What impact does the media have?

The media can have a very influential role in shaping public perceptions of criminal cases relating to HIV transmission or exposure. Balanced, accurate and well-informed media coverage can help to promote information about HIV, local services and empathy for the people living with HIV.

However as a topic that touches on sex and crime, media coverage of criminal cases relating to HIV transmission or exposure can become sensationalized and contain inaccurate, misleading and stigmatizing information. This kind of media coverage undermines national efforts to address HIV by fuelling HIV-related stigma, which can in turn make people less likely to go for HIV testing, seek support and other services, or disclose their HIV status to others.

Providing information

HIV criminalization cases generate far more column inches in the popular media than stories about prevention or access to treatment.  This means that for many people in the general population, the only time they will see HIV mentioned on the front page of a newspaper, will be in relation to a criminalization case.

  • In Nigeria a survey conducted by Journalists Against AIDS learnt that Nigerian health staff reported that they obtain 70% of their knowledge about AIDS from the Nigerian media.

The media has the potential to affect our understanding and knowledge about HIV as well as shaping how we embrace HIV, and the people whose lives it touches, in our societies.

The vast majority of people living with HIV take great care in protecting themselves and their sexual partners. Yet reporting of the threat of ‘deliberate’ infection are prominent in the press triggered sometimes by police investigations or more commonly by criminal prosecutions. Despite the fact that there may not be any evidence of ‘intentional’ or ‘deliberate’ transmission, defendants are frequently portrayed by the media as ‘predatory’ or ‘vengeful’.  Many other myths around HIV have also been perpetuated by irresponsible media coverage, for example, in referring to HIV as a ‘death sentence’ or in claiming that women cannot have children following an HIV diagnosis. 

Sensationalizing the issue

Around the world there have been many examples of dehumanizing media coverage that confuses HIV status with criminality, promotes damaging stereotypes and misinterprets basic HIV facts. For example:

  • Scotland, 2010. A case saw a man plead guilty to having unprotected sex with four women. One woman contracted HIV while the other three did not. Despite expressing deep remorse in court, the man was described as an ‘HIV Monster’ and an ‘Evil Beast’ in the press. He was accused of ‘having absolutely no soul behind his cold eyes’, and an image of a ‘blood dripping ghoul’ was used as an illustration to one story.
  • England, 2011. A man was sentenced to 4 years after he plead guilty to having unprotected sex with one women who contracted HIV. The media coverage in the days following the sentencing referred to the man almost universally as an ‘HIV monster’. The largest selling newspaper in England also focussed heavily on the man’s immigration status and referred to him as a ‘reckless African immigrant’ and ‘callous Zimbabwe-born monster’.
  • Sweden, 2011. A woman in her 30s was sentenced to two and a half years in prison for infecting a man with HIV and could face expulsion from Sweden after the completion of her prison time. One headline read 'Woman sentenced for spreading HIV.' Other media headlines in Sweden on similar cases have read as follows: “The HIV-woman hunted her victims here”, or “New HIV-man discovered”.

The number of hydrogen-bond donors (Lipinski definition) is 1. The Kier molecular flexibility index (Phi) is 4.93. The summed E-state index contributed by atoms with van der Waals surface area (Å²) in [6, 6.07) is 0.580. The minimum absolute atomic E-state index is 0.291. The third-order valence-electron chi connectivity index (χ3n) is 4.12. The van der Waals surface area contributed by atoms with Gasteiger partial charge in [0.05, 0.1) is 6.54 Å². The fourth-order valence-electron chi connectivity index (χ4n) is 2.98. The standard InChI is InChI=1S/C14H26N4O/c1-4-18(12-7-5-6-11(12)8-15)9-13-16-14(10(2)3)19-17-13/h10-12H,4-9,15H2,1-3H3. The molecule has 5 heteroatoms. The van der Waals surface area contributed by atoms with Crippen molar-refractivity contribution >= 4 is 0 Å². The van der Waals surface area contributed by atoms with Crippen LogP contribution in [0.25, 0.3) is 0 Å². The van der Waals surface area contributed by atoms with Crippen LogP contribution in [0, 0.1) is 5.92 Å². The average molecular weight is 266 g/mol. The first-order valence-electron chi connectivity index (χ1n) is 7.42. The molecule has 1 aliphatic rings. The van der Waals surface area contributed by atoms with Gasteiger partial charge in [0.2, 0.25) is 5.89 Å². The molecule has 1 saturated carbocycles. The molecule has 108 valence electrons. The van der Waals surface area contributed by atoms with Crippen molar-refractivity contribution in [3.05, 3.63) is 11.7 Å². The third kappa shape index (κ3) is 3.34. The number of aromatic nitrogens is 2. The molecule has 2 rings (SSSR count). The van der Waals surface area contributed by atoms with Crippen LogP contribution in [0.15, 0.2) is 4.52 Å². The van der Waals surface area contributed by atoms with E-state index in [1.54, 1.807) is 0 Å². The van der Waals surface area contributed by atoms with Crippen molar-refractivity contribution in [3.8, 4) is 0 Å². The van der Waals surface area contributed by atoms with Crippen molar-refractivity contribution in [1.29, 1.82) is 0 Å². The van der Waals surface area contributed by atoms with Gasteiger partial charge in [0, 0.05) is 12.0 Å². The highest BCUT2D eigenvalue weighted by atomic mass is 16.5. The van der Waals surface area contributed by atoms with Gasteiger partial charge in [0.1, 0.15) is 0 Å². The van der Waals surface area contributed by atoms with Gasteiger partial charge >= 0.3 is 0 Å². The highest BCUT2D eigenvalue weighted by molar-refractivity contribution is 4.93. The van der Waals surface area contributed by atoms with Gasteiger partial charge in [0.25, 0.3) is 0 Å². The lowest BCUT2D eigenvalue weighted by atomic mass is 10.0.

• USA, Florida, 2008. A woman, a mother, was sentenced to two years probation for transmitting HIV to her second child. When she had her first son in 2001, she undertook measures to prevent mother to child transmission. When her second son was born in 2004 she did not want her son's father to know her HIV status, did not undertake measures to prevent transmission to her child, and was accused of not getting the boy proper medical care. She pleaded guilty to felony child neglect and faced up to 15 years in prison. Headlines included 'Officials: woman with HIV didn't seek care for baby' and 'Mother who gave HIV to newborn gets probation'.
  • Zimbabwe, 2008. A 26 year-old woman pleaded guilty to having unprotected sex with her partner in 2007. She was given a five year suspended sentence primarily because her partner did not test HIV-positive. Even though the man wanted to withdraw the charges, saying he had only started the claim because he had been angry, the case proceeded. Media headlines included 'HIV positive woman's case postponed again' and 'Woman spared jail.'

Compromising privacy, justice and safety

In many cases the press will cover a story at the earliest stages of investigation or trial, before anyone has been found guilty of a crime. In some instances the person who is making the complaint will have their anonymity protected (although this is not always guaranteed and can be difficult to ensure). Defendants in these cases are rarely given anonymity and their names, personal details and HIV status are commonly made public.

Biased and sensationalized reporting can mean that people are often portrayed in very negative ways and accused of behaviour of which they have not yet been found guilty. This ‘trial by media’ can compromise people’s access to justice and can threatens people’s safety when the trial is over.

Find out more

Read the National AIDS Trust (NAT), and National Union of Journalist's (UK) Guidelines for Reporting HIV

Read Edwin J Bernard's Global Criminalization Blog

Visit the Real Stories Section to read real accounts of dealing with the media

Visit the Journalist's Against AIDS Nigeria website

Read about the National AIDS Trust (UK) 'Press Gang' initiative

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